As evening approached we headed back towards his house in the north of the island. The rain had eased considerably by then and we decided to take the rods and try a few casts from the beach beside the house. Rory had caught a good sea trout here the day before I arrived, so we were fairly hopeful of our chances.

Down at the beach, we had hardly begun to fish when out of the water appeared a pair of otters, just 100 yards to our right. Entirely unbothered by our presence the pair lollopped slowly up the sand, pausing here and there to examine items of interest along the way. We watched until they disappeared into the grass above the beach, and then returned to our fishing, as the light rain became a steady downpour.

Postscript: Sunday 4th March
Driving back to the ferry this morning in wonderful sunshine, we passed a family of otters swimming in the sea beside the road. As we watched, the mother came out of the water and up onto the road in front of us. She looked over at us for a moment and then, perhaps hearing the cries of her cubs, retreated to the sea again.

Malachy Tallack is 26 and lives in Fair Isle. He is a singer-songwriter, journalist, and editor of the magazine Shetland Life.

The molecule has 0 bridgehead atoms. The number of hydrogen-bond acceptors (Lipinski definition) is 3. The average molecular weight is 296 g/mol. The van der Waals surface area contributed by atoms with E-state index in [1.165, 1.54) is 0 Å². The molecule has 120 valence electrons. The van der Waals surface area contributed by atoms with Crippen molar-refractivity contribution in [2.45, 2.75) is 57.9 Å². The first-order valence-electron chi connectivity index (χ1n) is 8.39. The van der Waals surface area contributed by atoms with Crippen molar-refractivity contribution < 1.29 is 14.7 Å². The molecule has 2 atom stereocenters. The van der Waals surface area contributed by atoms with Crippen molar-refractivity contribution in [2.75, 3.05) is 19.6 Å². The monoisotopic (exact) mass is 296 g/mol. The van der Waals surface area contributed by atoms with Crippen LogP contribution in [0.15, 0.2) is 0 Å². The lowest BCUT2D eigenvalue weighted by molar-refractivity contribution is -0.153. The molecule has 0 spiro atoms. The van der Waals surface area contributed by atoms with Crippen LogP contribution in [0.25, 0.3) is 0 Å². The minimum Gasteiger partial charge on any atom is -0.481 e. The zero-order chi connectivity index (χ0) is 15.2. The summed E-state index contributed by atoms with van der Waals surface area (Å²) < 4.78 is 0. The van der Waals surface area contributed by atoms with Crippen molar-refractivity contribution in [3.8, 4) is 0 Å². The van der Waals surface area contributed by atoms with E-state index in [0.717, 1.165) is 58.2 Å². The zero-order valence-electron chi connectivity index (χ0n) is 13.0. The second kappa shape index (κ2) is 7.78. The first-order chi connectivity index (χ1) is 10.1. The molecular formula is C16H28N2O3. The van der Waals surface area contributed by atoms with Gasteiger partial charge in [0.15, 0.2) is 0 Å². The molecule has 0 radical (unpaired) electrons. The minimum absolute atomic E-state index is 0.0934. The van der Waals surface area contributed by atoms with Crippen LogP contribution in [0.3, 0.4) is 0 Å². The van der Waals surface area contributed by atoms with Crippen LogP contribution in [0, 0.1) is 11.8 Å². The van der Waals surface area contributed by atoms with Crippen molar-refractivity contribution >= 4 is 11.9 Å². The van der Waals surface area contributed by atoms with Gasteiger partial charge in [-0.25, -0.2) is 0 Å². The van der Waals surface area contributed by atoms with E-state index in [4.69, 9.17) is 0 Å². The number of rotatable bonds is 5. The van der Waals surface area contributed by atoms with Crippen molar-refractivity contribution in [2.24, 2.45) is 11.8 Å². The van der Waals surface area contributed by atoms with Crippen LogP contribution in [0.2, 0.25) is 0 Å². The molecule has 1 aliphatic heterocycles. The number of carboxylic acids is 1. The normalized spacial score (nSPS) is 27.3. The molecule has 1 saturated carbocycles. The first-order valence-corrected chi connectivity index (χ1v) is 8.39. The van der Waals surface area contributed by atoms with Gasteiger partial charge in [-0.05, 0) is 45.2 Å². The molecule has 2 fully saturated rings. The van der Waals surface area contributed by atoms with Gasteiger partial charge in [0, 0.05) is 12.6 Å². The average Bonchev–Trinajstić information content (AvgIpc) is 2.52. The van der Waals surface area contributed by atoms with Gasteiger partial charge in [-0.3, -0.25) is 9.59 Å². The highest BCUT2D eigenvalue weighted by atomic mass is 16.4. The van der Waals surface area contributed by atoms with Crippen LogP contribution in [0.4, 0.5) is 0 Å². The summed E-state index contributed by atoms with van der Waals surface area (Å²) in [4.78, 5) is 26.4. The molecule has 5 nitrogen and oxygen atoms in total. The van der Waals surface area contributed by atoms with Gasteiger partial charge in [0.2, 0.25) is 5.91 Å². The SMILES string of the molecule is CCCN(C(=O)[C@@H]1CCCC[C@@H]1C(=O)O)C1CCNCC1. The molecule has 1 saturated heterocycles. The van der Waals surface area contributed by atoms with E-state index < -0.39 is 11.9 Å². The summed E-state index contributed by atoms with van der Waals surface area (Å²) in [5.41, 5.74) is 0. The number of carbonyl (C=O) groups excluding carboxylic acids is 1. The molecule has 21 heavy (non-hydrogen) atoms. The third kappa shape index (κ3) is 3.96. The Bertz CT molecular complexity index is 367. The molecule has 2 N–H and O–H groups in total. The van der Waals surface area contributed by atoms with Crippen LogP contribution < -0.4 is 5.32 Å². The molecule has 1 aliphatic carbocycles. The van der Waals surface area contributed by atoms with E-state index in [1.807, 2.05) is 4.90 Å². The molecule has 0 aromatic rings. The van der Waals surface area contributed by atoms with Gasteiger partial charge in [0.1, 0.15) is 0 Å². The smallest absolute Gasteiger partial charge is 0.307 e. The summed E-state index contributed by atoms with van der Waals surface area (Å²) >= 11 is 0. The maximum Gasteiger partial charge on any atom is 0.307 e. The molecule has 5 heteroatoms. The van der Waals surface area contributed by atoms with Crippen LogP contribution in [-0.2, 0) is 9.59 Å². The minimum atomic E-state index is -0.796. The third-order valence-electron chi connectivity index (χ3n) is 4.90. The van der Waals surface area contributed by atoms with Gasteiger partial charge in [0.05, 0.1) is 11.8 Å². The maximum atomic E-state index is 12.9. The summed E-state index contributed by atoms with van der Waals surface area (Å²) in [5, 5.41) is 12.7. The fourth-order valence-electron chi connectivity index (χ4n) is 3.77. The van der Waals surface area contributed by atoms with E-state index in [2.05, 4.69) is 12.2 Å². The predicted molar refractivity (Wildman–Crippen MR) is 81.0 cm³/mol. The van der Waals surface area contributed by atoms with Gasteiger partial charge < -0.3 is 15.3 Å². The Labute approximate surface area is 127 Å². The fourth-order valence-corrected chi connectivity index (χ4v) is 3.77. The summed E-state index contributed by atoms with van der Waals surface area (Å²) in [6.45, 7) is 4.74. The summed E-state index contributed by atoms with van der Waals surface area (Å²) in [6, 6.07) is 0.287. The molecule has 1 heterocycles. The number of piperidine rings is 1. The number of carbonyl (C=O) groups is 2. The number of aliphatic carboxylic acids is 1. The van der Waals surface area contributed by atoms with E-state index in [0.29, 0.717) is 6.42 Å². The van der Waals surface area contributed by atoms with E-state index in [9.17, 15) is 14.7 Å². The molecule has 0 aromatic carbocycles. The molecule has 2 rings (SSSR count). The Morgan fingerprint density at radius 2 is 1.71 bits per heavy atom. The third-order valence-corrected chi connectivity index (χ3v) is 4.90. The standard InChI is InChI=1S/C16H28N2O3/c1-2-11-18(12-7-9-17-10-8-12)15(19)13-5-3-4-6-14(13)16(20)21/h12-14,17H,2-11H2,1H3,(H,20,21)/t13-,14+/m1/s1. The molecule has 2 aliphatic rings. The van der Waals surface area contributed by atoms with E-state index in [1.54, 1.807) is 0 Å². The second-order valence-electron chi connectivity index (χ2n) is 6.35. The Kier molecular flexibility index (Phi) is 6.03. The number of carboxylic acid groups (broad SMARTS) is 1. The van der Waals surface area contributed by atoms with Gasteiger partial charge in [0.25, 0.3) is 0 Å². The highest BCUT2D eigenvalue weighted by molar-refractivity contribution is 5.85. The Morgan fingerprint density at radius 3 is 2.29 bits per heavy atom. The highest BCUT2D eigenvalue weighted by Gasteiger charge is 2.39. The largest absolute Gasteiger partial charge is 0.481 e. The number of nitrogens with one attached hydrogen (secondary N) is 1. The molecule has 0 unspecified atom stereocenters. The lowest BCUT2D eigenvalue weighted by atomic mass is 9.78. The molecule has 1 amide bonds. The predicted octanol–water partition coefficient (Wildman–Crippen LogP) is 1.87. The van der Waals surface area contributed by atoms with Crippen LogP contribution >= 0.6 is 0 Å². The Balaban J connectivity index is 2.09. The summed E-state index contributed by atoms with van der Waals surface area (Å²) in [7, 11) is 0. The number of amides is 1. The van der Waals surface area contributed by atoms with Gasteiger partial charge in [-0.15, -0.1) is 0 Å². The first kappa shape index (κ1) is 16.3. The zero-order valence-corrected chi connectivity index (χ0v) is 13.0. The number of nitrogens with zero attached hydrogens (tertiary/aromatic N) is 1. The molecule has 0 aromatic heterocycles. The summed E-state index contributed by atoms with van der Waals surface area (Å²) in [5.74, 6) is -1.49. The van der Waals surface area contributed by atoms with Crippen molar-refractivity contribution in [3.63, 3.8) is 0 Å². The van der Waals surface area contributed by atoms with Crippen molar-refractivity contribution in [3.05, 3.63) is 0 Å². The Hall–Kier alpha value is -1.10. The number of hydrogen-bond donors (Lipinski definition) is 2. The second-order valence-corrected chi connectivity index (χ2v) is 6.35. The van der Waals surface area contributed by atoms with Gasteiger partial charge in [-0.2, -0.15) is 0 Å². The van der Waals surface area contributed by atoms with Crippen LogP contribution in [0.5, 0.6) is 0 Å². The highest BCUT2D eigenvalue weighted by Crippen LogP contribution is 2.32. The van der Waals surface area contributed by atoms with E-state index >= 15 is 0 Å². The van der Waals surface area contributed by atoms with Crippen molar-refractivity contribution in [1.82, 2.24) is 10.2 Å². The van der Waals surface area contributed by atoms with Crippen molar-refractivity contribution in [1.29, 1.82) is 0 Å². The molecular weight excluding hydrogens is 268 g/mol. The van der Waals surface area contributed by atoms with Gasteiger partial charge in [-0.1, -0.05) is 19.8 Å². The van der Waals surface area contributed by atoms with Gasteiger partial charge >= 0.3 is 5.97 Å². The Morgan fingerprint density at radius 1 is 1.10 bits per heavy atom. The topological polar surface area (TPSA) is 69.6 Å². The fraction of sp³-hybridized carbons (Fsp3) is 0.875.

Getty
Show Hide image

The tale of Battersea power station shows how affordable housing is lost

Initially, the developers promised 636 affordable homes. Now, they have reduced the number to 386. 

It’s the most predictable trick in the big book of property development. A developer signs an agreement with a local council promising to provide a barely acceptable level of barely affordable housing, then slashes these commitments at the first, second and third signs of trouble. It’s happened all over the country, from Hastings to Cumbria. But it happens most often in London, and most recently of all at Battersea power station, the Thames landmark and long-time London ruin which I wrote about in my 2016 book, Up In Smoke: The Failed Dreams of Battersea Power Station. For decades, the power station was one of London’s most popular buildings but now it represents some of the most depressing aspects of the capital’s attempts at regeneration. Almost in shame, the building itself has started to disappear from view behind a curtain of ugly gold-and-glass apartments aimed squarely at the international rich. The Battersea power station development is costing around £9bn. There will be around 4,200 flats, an office for Apple and a new Tube station. But only 386 of the new flats will be considered affordable

What makes the Battersea power station development worse is the developer’s argument for why there are so few affordable homes, which runs something like this. The bottom is falling out of the luxury homes market because too many are being built, which means developers can no longer afford to build the sort of homes that people actually want. It’s yet another sign of the failure of the housing market to provide what is most needed. But it also highlights the delusion of politicians who still seem to believe that property developers are going to provide the answers to one of the most pressing problems in politics.